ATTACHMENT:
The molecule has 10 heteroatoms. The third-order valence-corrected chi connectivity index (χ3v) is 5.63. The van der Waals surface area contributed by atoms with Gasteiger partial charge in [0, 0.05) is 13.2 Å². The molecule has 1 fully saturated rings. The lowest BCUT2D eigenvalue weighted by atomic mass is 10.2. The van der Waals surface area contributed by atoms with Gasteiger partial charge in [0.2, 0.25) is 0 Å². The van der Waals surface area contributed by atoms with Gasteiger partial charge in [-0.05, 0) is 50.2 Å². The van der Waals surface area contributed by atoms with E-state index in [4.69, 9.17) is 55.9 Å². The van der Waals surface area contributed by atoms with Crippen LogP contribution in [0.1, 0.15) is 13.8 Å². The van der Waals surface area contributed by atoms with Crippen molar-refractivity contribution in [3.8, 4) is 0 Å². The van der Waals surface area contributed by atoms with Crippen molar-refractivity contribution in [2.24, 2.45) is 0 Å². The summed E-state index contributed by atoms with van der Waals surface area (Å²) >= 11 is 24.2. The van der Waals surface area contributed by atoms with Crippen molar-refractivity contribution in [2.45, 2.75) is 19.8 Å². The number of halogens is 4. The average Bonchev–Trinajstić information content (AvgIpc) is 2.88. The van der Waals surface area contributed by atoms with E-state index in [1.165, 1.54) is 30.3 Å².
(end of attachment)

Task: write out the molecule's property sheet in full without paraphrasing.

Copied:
The molecule has 10 heteroatoms. The third-order valence-corrected chi connectivity index (χ3v) is 5.63. The van der Waals surface area contributed by atoms with Gasteiger partial charge in [0, 0.05) is 13.2 Å². The molecule has 1 fully saturated rings. The lowest BCUT2D eigenvalue weighted by atomic mass is 10.2. The van der Waals surface area contributed by atoms with Gasteiger partial charge in [0.2, 0.25) is 0 Å². The van der Waals surface area contributed by atoms with Gasteiger partial charge in [-0.05, 0) is 50.2 Å². The van der Waals surface area contributed by atoms with E-state index in [4.69, 9.17) is 55.9 Å². The van der Waals surface area contributed by atoms with Crippen LogP contribution in [0.1, 0.15) is 13.8 Å². The van der Waals surface area contributed by atoms with Crippen molar-refractivity contribution in [3.8, 4) is 0 Å². The van der Waals surface area contributed by atoms with Crippen molar-refractivity contribution in [2.24, 2.45) is 0 Å². The summed E-state index contributed by atoms with van der Waals surface area (Å²) >= 11 is 24.2. The van der Waals surface area contributed by atoms with Crippen molar-refractivity contribution in [2.45, 2.75) is 19.8 Å². The number of halogens is 4. The average Bonchev–Trinajstić information content (AvgIpc) is 2.88. The van der Waals surface area contributed by atoms with E-state index in [1.165, 1.54) is 30.3 Å².